Everyone is talking about Covishield, Covaxin and Sputnik V - the three Covid-19 vaccines being administered in India. However, there are actually many other Covid-19 vaccines currently in the pipeline in India.
By the end of this year, India is likely to have about half a dozen vaccines. This will reduce the gap between supply and demand and also bring down the prices.
Here’s all you need to know about the new vaccines.
Pune-based Serum Institute of India (SII) is manufacturing the Oxford AstraZeneca vaccine under the name ‘Covishield’.
But apart from that, it is also producing protein-based Covid-19 vaccine NVX-CoV2373 under the brand name ‘Covovax’. This vaccine was developed by US biotechnology company Novovax. SII’s production of Covovax has already begun.
As of now, bridging studies for Covovax are underway in India. Once Novavax gets the required approvals in terms of efficacy trials abroad, it is expected that SII will do the same in India.
Covovax is expected to be rolled out in two to three months. Twenty crore doses of the vaccine are likely to be produced by December.
Not far away from SII, Gennova Biopharmaceuticals is another company based in Pune. The company has developed India’s first mRNA Covid-19 vaccine called HGC019. Phase I trials for the vaccine candidate began last month and so far 120 volunteers have been covered.
Gennova Biopharmaceuticals has been granted Rs 250 crore by the government. The company’s vaccine candidate is likely to be launched early next year.
Bharat Biotech’s nasal vaccine candidate is currently under Phase I trials.
According to the manufacturer, the intranasal vaccine BBV154 creates an immune response at the site of infection (in the nasal mucosa). This helps to block both infection and transmission of Covid-19.
Bharat Biotech, the company that also manufactures Covaxin, is expected to roll out ten crore doses of its nasal vaccine by the end of the year.
Zydus Cadila in Gujarat is producing an intradermal Covid-19 vaccine called ZyCoV-D. It is India’s first indigenously developed DNA vaccine candidate and is currently being tested on children.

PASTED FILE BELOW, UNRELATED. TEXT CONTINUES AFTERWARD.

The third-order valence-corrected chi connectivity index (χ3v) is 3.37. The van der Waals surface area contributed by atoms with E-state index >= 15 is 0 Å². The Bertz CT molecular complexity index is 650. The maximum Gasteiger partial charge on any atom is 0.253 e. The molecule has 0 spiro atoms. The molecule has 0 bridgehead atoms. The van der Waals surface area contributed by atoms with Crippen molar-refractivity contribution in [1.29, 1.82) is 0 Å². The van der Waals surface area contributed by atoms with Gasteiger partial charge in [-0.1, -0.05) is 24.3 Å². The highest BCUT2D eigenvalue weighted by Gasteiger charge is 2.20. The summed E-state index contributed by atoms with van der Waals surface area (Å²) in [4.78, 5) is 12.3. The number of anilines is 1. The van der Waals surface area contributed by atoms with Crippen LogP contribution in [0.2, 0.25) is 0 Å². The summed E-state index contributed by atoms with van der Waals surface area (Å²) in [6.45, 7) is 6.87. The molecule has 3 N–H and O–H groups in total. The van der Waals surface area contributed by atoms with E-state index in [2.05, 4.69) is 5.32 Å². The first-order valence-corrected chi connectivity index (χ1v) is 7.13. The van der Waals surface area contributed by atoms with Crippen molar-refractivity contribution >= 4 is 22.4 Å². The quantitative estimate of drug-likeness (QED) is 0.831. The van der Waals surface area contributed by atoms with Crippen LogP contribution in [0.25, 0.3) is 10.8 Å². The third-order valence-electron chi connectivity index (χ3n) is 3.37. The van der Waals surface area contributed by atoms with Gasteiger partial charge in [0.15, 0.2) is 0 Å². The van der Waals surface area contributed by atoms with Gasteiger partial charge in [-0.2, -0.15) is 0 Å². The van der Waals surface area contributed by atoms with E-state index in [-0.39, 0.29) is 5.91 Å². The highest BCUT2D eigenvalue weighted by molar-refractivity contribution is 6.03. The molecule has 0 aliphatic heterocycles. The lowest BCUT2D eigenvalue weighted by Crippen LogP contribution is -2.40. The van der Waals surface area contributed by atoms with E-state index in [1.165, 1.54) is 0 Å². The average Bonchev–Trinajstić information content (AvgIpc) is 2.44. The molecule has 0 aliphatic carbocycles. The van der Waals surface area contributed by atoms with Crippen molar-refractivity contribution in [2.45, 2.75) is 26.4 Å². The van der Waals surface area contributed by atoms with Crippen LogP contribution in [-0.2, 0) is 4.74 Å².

The company is expected to provide five crore doses by the end of the year. ZyCoV-D is likely to be rolled out in a month’s time. Zydus Cadila will apply for emergency use authorisation in two weeks.
Hyderabad-based Biological E has developed a vaccine candidate called Corbevax which is currently undergoing Phase 3 clinical trials.
Corbevax is a protein sub-unit vaccine, similar to inactivated whole-cell vaccines such as Covaxin, and does not contain live components of the virus.
The government said on Thursday that it will make an advance payment of Rs 1,500 crore to Biological E to reserve 30 crore doses of Corbevax.
Thirty crore doses of Corbevax are expected to be rolled out between August and December. Of these, at least 7.5 crore doses will be available by September.
Additionally, Biological E is also making an mRNA vaccine. The company has entered into a licensing agreement with Providence Therapeutics Holdings to manufacture the Canadian company's mRNA Covid-19 vaccine in India.
The vaccine, named PTX-COVID19-B, is under development in Canada at the moment.
Biological E is also bringing Johnson and Johnson’s Covid-19 vaccine to India. The Indian company has a deal to produce about 600 million doses of the vaccine called Janssen.
Janssen has already been approved for use in the United States, the European Union, Thailand and South Africa among others.
In India, six companies will produce Russia’s Covid vaccine Sputnik V. This vaccine is expected to be the most used in India, apart from Covishield and Covaxin, based on the way in which its production is being ramped up.
The manufacturing companies include Hetero Biopharma, Gland Pharma, Panacea Biotec, Stelis Biopharma, Virchow Biotech and Serum Institute of India. The companies are on track to make millions of doses of the Russian vaccine in a bid to alleviate the country's current vaccine shortage.
Indian companies are also looking to use their manufacturing capabilities to ramp up production of foreign vaccines via technology transfer.
Cipla is close to committing one billion dollars in advance payment for Moderna’s booster vaccine in India. Wockhardt has also said it intends to get the technology transfer of Covid-19 vaccines in order to manufacture two billion doses in India.
India prides itself on being the pharmacy to the world. As of now, the nation’s plan of augmenting vaccination capacity in order to inoculate more than a billion people seems on track.
However, India will have to be prepared for challenges in the form of new variants, vulnerability of children and so on.